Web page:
The Isle of Kheria

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Editorial Reviews

Publishers Weekly
Cabot’s latest (after That Sweetest Wine) follows the decades-long peregrinations of Joel Brewster and Aidan Allard through college, the battlefields of WWII, the Greek civil war, memory, hopes, and the fraught landscape of the heart. Still reeling from his wife’s death, Joel—now living in Canada—hears of Aidan’s tragic drowning off the coast of his adopted home of Khería in the Aegean Sea and decides to travel there to uncover the truth behind his death. During his journey, the history of their relationship is told through the points of view of characters living and dead, making for a rich—though often baffling—portrait of a complicated friendship. The highly stylized writing throughout provides occasional moments of quiet poetic beauty (“Swimming, wandering the maquis, bar-hopping in the town, forays into the mountains in a borrowed jeep... to trade cigarettes for fresh bread, wine, laundry, a French lesson”), but more often frustrates and impedes the story’s flow (“Drowned? His choice? His despair? For Greece, for his life, for me? I, had I failed him?”). The substance of the book, like an illusory island, feels lost in the sea of Cabot’s choppy—though impassioned—prose. (May)
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Product Details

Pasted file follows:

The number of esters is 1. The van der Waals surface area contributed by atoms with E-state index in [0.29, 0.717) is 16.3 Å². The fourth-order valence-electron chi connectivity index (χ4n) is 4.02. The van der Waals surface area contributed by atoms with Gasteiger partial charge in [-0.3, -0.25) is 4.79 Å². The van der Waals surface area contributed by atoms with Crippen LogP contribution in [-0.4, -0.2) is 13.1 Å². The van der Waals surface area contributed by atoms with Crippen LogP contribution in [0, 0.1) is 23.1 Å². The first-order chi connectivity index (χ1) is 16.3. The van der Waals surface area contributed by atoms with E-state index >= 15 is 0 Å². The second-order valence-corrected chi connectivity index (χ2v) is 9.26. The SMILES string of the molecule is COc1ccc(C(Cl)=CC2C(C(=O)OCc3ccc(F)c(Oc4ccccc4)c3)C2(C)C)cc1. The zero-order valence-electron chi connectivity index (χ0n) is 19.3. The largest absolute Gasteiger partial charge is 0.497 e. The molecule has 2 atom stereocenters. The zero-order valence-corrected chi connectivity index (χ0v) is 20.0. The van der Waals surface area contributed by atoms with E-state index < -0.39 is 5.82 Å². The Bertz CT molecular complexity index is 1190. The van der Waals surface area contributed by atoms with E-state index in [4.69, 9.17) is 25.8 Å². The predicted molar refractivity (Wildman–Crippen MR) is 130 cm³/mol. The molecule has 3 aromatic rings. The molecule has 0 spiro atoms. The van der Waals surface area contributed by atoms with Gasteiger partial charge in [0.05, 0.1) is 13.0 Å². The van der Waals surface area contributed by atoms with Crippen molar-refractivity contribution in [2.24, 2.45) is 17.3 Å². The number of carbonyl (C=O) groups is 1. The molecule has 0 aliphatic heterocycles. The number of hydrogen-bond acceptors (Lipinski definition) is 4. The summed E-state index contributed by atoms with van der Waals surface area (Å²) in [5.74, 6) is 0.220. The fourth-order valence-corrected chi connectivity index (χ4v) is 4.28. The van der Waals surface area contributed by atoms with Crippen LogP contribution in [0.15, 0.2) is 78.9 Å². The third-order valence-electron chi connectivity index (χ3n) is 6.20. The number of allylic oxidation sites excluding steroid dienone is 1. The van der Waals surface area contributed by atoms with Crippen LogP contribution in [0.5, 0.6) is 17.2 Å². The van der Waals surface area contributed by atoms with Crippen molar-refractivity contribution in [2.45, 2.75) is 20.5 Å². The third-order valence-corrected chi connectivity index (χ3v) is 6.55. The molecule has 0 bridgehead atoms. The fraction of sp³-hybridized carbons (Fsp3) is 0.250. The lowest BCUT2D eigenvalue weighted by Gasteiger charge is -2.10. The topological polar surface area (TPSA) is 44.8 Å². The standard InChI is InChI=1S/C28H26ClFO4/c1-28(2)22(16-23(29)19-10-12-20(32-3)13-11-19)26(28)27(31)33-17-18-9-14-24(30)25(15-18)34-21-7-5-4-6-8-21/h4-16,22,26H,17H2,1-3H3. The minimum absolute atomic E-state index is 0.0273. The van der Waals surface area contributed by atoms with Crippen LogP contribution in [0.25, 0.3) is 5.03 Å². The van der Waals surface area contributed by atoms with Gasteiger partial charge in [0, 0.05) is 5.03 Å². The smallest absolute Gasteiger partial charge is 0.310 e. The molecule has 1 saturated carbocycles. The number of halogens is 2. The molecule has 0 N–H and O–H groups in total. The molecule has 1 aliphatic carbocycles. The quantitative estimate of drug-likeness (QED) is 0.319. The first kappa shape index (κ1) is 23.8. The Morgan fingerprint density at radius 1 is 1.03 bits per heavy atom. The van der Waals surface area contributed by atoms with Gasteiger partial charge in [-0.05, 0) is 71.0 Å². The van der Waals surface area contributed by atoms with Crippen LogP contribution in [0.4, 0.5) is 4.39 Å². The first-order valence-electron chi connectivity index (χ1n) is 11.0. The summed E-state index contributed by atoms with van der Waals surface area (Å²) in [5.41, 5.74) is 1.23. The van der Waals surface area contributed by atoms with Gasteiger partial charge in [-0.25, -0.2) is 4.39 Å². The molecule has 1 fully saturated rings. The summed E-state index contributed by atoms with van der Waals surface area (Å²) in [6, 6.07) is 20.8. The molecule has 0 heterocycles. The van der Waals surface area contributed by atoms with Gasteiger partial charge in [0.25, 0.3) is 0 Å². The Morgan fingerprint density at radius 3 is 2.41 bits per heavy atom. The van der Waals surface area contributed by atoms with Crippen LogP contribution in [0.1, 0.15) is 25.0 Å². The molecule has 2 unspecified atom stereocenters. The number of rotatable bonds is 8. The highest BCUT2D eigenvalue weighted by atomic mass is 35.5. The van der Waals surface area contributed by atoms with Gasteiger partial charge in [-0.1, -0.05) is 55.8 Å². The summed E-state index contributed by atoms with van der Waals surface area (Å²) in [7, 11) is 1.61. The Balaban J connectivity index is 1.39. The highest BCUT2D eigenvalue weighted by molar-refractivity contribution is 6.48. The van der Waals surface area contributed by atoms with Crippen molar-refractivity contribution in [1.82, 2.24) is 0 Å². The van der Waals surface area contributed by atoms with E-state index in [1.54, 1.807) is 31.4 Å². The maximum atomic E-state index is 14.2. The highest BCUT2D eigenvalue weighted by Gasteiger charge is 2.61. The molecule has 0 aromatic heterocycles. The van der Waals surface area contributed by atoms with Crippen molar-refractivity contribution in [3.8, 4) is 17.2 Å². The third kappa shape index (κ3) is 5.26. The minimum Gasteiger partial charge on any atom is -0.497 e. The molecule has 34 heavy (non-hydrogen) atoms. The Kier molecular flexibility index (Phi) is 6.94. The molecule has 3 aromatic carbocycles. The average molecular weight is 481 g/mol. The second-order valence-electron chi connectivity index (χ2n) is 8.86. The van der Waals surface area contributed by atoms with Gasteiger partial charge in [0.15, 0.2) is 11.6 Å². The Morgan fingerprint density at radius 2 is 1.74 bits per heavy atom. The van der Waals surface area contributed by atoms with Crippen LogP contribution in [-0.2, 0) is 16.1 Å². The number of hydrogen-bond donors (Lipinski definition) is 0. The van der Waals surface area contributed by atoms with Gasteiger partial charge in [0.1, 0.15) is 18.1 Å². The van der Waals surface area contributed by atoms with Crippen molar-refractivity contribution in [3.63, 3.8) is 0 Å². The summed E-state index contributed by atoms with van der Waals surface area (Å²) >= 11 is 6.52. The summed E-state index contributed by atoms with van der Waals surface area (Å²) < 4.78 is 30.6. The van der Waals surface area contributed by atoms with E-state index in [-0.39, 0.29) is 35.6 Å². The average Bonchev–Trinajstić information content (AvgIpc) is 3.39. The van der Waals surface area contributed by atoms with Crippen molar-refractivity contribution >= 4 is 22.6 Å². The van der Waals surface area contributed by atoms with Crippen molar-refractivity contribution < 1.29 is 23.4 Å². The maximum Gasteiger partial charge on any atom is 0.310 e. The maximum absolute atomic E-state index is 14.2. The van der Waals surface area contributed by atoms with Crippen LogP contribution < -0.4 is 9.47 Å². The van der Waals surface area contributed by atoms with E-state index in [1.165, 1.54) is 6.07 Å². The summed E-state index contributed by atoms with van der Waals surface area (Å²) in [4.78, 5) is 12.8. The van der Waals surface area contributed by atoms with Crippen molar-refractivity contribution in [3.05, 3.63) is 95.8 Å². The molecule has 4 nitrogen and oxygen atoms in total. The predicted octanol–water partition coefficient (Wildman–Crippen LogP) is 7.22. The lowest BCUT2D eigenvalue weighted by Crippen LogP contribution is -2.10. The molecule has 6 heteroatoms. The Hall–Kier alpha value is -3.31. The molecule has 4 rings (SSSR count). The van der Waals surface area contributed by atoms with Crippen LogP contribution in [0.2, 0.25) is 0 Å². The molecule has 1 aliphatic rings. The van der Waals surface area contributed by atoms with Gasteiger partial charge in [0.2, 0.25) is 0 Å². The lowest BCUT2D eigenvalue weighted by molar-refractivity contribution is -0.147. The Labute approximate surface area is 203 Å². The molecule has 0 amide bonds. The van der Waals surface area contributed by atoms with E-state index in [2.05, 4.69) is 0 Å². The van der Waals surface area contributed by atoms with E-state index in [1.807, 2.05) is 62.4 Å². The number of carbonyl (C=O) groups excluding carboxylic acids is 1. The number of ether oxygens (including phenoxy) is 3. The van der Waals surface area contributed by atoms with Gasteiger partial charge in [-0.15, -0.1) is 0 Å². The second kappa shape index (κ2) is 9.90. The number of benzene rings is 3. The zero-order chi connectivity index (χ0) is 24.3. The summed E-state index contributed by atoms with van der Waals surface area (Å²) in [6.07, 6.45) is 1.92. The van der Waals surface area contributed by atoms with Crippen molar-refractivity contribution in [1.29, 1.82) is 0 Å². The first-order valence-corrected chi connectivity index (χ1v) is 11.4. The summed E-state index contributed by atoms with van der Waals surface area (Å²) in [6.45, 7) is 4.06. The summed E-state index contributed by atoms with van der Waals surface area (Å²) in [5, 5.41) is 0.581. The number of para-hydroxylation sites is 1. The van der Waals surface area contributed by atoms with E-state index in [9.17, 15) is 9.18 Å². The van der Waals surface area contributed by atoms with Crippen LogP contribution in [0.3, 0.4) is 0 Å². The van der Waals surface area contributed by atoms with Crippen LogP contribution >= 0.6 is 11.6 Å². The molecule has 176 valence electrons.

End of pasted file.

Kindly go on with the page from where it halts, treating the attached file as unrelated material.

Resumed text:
• ISBN-13: 9780929701981
  • Publisher: McPherson & Company
  • Publication date: 5/4/2012
  • Pages: 320
  • Product dimensions: 5.37 (w) x 8.25 (h) x 1.00 (d)

Read an Excerpt

The Isle of Khería

A NOVEL


By ROBERT CABOT

McPherson & Company

Copyright © 2012 Robert Cabot
All rights reserved.
ISBN: 978-0-929701-98-1



CHAPTER 1

I, Joel Brewster, here on this far side of my world. A mournful return to these islands of Greece. My son, my Andréas, came with me as far as Athens from our quiet life in Canada, our Twinflower Farm. We were taken to Aidan's grave by his daughter Persephóni, and her daughter, Mélantha. We stood there, the four of us, silently, then moved away together. We walked up Aidan's street, past his rough blue door, the one window shuttered, and on to a kapheneíon for coffee and baklavá.

Andréas insisted I come here without them to this Khería, this island, the village where Aidan, my friend of a saddest past, was drowned in a storming sea.